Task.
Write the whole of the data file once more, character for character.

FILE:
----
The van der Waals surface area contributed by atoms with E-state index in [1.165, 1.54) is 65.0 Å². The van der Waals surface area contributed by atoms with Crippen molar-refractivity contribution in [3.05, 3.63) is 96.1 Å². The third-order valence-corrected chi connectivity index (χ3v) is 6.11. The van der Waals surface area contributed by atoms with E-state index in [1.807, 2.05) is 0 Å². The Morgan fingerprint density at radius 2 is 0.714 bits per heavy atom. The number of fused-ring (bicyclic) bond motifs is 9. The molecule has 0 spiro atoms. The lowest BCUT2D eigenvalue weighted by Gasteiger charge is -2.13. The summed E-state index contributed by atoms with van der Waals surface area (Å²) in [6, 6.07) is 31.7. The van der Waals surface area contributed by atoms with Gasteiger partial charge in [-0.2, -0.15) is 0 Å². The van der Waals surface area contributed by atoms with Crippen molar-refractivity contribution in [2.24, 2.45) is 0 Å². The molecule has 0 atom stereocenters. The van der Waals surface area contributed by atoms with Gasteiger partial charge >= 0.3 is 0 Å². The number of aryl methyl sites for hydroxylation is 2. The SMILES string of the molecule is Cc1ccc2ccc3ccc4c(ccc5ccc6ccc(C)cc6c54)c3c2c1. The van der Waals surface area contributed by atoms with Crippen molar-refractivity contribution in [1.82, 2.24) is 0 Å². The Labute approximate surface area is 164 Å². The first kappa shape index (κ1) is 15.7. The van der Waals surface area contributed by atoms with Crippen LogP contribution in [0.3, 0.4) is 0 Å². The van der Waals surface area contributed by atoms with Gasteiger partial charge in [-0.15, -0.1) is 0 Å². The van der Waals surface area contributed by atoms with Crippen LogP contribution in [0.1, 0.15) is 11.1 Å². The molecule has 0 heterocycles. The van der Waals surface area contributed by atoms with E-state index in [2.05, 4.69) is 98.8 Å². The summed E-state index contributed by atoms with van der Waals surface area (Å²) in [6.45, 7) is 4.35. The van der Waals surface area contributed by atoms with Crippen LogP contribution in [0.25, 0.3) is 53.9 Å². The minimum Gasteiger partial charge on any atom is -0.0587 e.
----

The van der Waals surface area contributed by atoms with E-state index in [1.165, 1.54) is 65.0 Å². The van der Waals surface area contributed by atoms with Crippen molar-refractivity contribution in [3.05, 3.63) is 96.1 Å². The third-order valence-corrected chi connectivity index (χ3v) is 6.11. The van der Waals surface area contributed by atoms with E-state index in [1.807, 2.05) is 0 Å². The Morgan fingerprint density at radius 2 is 0.714 bits per heavy atom. The number of fused-ring (bicyclic) bond motifs is 9. The molecule has 0 spiro atoms. The lowest BCUT2D eigenvalue weighted by Gasteiger charge is -2.13. The summed E-state index contributed by atoms with van der Waals surface area (Å²) in [6, 6.07) is 31.7. The van der Waals surface area contributed by atoms with Gasteiger partial charge in [-0.2, -0.15) is 0 Å². The van der Waals surface area contributed by atoms with Crippen molar-refractivity contribution in [2.24, 2.45) is 0 Å². The molecule has 0 atom stereocenters. The van der Waals surface area contributed by atoms with Gasteiger partial charge >= 0.3 is 0 Å². The number of aryl methyl sites for hydroxylation is 2. The SMILES string of the molecule is Cc1ccc2ccc3ccc4c(ccc5ccc6ccc(C)cc6c54)c3c2c1. The van der Waals surface area contributed by atoms with Crippen molar-refractivity contribution in [1.82, 2.24) is 0 Å². The Labute approximate surface area is 164 Å². The first kappa shape index (κ1) is 15.7. The van der Waals surface area contributed by atoms with Crippen LogP contribution in [0.3, 0.4) is 0 Å². The van der Waals surface area contributed by atoms with Gasteiger partial charge in [-0.15, -0.1) is 0 Å². The van der Waals surface area contributed by atoms with Crippen LogP contribution in [0.1, 0.15) is 11.1 Å². The molecule has 0 heterocycles. The van der Waals surface area contributed by atoms with E-state index in [2.05, 4.69) is 98.8 Å². The summed E-state index contributed by atoms with van der Waals surface area (Å²) in [6.45, 7) is 4.35. The van der Waals surface area contributed by atoms with Crippen LogP contribution in [0.25, 0.3) is 53.9 Å². The minimum Gasteiger partial charge on any atom is -0.0587 e.